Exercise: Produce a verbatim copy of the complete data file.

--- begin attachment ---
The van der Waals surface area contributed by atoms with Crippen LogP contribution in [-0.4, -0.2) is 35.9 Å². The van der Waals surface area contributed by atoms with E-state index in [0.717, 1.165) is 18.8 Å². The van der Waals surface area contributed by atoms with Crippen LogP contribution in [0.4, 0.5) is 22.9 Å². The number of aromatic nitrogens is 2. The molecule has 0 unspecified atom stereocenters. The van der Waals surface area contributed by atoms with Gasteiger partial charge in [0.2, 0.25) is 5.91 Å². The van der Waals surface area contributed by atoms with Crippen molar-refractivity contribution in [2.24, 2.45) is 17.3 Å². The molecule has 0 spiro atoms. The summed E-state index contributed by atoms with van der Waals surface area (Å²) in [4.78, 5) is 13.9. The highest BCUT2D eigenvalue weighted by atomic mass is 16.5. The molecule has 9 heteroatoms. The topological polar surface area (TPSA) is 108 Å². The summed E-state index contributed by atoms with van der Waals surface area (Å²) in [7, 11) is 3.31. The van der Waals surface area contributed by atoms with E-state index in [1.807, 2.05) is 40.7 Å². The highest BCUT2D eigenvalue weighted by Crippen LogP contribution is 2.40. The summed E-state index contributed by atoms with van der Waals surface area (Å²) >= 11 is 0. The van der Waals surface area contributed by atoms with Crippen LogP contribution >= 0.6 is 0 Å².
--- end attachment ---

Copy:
The van der Waals surface area contributed by atoms with Crippen LogP contribution in [-0.4, -0.2) is 35.9 Å². The van der Waals surface area contributed by atoms with E-state index in [0.717, 1.165) is 18.8 Å². The van der Waals surface area contributed by atoms with Crippen LogP contribution in [0.4, 0.5) is 22.9 Å². The number of aromatic nitrogens is 2. The molecule has 0 unspecified atom stereocenters. The van der Waals surface area contributed by atoms with Gasteiger partial charge in [0.2, 0.25) is 5.91 Å². The van der Waals surface area contributed by atoms with Crippen molar-refractivity contribution in [2.24, 2.45) is 17.3 Å². The molecule has 0 spiro atoms. The summed E-state index contributed by atoms with van der Waals surface area (Å²) in [4.78, 5) is 13.9. The highest BCUT2D eigenvalue weighted by atomic mass is 16.5. The molecule has 9 heteroatoms. The topological polar surface area (TPSA) is 108 Å². The summed E-state index contributed by atoms with van der Waals surface area (Å²) in [7, 11) is 3.31. The van der Waals surface area contributed by atoms with E-state index in [1.807, 2.05) is 40.7 Å². The highest BCUT2D eigenvalue weighted by Crippen LogP contribution is 2.40. The summed E-state index contributed by atoms with van der Waals surface area (Å²) >= 11 is 0. The van der Waals surface area contributed by atoms with Crippen LogP contribution >= 0.6 is 0 Å².